I had just finished my weekly Sunday School class with the teens. I thought it had gone well. I was, I thought, biblical, witty, relevant, and connected with them giving a clear Gospel theme. I THOUGHT! But, as the last student left the room, he turned to me as he approached the doorway. He said, “I just don’t get it.” (So much for biblical, witty and relevant.) “What do you mean?” I asked. As he completed his exit, over his shoulder he explained, “You’re so smart. How can you believe this God stuff?”
So, this next week we are going to talk about being image bearers. I want him to know that we are made in the image of God. Not only that, but we were specially made to have fellowship with Him as no other creature on earth can do. His very question should suggest to him that he has a moral reasoning capacity that separates us from the dogs and cats that pass by our Sunday School room. I want him to know that our status as image bearers was marred by the fall. We can still reason, but our ability to appreciate God is gone until He restores it. I want him to know that redemption means redeeming our image. 2 Corinthians 3:18 says, “It is through Jesus, who was the perfect image bearer that we see what we want to really be.” Until we see this through Him, the suppression mechanism Paul speaks of in Romans 1:18-19 leads us to deny the existence of God.
Romans 1:18-19 The wrath of God is being revealed from heaven against all the godlessness and wickedness of men who suppress the truth by their wickedness, since what may be known about God is plain to them, because God has made it plain to them.
As I have thought this week about the young man’s question, I have realized that he is no different than many (most?) of the people where we live. It was obvious in the many opinion pieces and editorials written after the Hobby Lobby case was recently decided. How could the Green family be such smart business people and hold to Christianity?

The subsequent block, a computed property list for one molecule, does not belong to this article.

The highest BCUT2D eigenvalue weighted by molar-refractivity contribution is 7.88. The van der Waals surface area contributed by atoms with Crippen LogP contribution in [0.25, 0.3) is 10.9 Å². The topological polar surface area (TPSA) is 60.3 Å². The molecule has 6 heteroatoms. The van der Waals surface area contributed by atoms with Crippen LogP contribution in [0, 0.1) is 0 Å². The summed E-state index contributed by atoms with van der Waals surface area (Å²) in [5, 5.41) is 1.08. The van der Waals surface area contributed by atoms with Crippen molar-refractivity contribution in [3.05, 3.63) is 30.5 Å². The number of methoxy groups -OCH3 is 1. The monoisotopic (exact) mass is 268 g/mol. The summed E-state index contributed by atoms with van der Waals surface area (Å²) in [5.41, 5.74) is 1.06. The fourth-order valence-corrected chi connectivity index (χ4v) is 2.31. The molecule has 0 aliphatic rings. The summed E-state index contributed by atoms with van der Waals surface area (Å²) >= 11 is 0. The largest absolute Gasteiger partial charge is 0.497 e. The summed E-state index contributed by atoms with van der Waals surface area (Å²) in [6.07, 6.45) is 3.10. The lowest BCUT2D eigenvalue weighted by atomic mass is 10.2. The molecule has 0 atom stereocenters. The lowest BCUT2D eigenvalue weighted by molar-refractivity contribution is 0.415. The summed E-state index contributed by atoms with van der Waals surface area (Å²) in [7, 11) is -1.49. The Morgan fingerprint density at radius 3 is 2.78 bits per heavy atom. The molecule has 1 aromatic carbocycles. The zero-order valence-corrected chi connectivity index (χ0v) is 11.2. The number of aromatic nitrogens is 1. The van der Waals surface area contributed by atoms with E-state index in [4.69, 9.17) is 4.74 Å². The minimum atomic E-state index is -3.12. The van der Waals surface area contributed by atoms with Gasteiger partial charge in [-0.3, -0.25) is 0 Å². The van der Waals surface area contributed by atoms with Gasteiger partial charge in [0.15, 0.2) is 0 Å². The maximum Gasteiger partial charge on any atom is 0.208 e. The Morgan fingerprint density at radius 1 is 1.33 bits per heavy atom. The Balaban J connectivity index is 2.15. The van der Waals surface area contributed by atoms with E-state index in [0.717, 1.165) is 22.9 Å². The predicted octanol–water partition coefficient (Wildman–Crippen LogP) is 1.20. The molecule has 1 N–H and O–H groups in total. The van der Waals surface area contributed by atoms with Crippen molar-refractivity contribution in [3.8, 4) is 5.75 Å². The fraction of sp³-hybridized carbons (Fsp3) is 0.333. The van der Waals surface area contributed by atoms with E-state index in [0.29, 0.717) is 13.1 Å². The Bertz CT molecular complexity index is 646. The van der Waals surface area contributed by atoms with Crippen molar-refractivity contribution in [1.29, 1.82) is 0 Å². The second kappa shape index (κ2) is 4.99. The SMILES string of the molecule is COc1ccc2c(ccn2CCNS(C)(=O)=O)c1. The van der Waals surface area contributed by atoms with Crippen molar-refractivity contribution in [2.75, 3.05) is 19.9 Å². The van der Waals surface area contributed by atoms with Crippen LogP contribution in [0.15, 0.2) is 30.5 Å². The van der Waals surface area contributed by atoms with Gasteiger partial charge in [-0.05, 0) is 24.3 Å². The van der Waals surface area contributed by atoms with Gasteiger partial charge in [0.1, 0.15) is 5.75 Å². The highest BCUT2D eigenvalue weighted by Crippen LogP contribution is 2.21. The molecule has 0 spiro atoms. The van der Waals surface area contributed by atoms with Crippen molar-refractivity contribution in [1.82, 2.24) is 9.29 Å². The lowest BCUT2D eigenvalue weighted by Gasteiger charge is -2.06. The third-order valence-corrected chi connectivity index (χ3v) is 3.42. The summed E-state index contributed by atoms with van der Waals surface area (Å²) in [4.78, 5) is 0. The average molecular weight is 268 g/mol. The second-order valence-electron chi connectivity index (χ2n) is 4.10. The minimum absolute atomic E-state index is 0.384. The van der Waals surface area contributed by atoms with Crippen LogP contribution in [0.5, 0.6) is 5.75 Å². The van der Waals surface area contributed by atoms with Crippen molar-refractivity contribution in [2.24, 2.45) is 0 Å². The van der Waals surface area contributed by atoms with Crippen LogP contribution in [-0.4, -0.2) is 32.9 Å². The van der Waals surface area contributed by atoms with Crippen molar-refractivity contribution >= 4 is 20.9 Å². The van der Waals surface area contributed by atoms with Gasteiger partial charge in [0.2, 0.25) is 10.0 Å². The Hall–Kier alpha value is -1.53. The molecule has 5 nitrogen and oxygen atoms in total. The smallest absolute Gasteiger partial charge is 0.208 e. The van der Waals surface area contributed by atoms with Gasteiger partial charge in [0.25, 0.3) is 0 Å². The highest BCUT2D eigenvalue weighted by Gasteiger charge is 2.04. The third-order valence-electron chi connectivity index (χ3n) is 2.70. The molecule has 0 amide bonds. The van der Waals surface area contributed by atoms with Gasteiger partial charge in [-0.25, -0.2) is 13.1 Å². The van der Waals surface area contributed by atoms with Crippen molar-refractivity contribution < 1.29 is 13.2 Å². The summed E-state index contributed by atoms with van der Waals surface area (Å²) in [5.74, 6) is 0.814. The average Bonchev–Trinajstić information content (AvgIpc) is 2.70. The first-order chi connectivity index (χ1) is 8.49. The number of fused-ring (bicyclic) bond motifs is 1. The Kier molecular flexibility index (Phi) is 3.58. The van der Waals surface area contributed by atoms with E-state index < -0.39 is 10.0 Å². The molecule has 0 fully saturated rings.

We, as Christians, need to appreciate more what it means to be eternal image bearers. It is the answer to the biblical question, “What is man, that You are mindful of him?” (Psalm 8:4). He is mindful of us because He created us for His glory, which shines in His fellowship with us—image bearers who can reverence Him, appreciate His grace, and as He has given us understanding, rejoice in His plan and governance of the universe.
What this means is, we know Who our Father is. We know where our roots lie, and where our real home is. We know it because He has implanted in us His image, and then, in His time, revealed it to us. People need the Gospel, Paul writes in Romans 1, to discover and enjoy all this. The only thing that will override the suppression mechanism is a relationship with our real Father through Jesus. Unbelievers are orphans, and don’t know it. We know Whose image they bear, and we ought to tell them.
We are a minority, as Marvin Olaskey recently pointed out in World Magazine. Society doesn’t think like us, because they don’t think God, if He exists, cares about much of anything we do. Driven by the suppression mechanism and affirmed by our decaying society, people need reminding of our uniqueness as image bearers, created to have a relationship with God. We might suggest to them that even flawed moral reasoning recognizes that we are image bearers and are different from other life forms. We don’t hold wolves or bears morally accountable for their actions, but even unbelievers find some forms of conduct reprehensible in humans, for which they hold them accountable. Make this distinction clear to them.
There are three major “conversations” going on in society today where Christians are, or should be, in sharp disagreement with the world. In each case, people who have suppressed knowledge of God’s existence not only disagree with us, they can’t understand how we could possibly believe as we do. Sometimes we simply talk past each other. This business of being image bearers could help us prevent this.